Dear Annie: October is Breast Cancer Awareness Month. Please use your column to encourage people to be vigilant against breast cancer even if it doesn’t run in their families. Although people who have had a relative with breast cancer are at greater risk for getting it themselves, only around 5 to 10% of breast cancer cases are hereditary, according to the American Cancer Society. There are many other risk factors besides genes. The following are a few suggestions from Stanford Medicine and the American Cancer Society to increase your protection from breast cancer.
• Maintain a healthy weight. Being overweight is a strong risk factor for breast cancer and “even a 10 percent weight gain can strongly increase the chances of breast cancer as well as a recurrence.”
• Eat a mostly plant-based diet rich in whole grains, legumes, fruits and vegetables. Contrary to what you may have heard, consuming soy does not appear to increase breast cancer risk. Stanford Medicine says that it is an “excellent source of protein, fiber, B vitamins, iron, calcium and isoflavones and can possibly help bind estrogen and may decrease the risk of hormone-related cancers such as breast and prostate.”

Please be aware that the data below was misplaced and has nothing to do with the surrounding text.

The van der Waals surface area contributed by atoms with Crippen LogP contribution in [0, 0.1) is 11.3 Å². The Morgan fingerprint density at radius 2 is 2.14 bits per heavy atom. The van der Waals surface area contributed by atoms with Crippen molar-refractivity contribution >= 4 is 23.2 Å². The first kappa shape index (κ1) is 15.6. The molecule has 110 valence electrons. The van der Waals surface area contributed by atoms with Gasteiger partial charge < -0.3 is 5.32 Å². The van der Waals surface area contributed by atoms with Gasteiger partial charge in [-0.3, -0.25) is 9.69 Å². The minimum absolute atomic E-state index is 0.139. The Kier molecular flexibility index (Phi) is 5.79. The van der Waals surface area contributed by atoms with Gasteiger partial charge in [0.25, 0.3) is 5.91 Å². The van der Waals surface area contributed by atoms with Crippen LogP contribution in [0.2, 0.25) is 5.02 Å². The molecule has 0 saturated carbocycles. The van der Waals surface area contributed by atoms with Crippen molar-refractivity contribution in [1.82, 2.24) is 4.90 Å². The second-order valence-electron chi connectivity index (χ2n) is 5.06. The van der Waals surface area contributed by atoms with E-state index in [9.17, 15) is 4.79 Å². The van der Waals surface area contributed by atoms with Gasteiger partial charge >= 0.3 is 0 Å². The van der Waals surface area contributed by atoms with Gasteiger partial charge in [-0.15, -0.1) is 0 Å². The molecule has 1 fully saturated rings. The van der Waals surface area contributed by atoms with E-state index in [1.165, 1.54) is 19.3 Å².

• Avoid alcohol. According to the American Cancer Society, research has shown that, compared with women who don’t drink at all, women who have two to three alcoholic drinks a day have about a 20% higher risk.
• Exercise regularly.
These are just a few tips, and women should, of course, talk to their health care professionals about any concerns or questions they may have. – Spread the Word
Dear Spread the Word: Thank you for sharing these. I encourage all women – and men – to talk to their doctors about the most prudent course for breast cancer screening.
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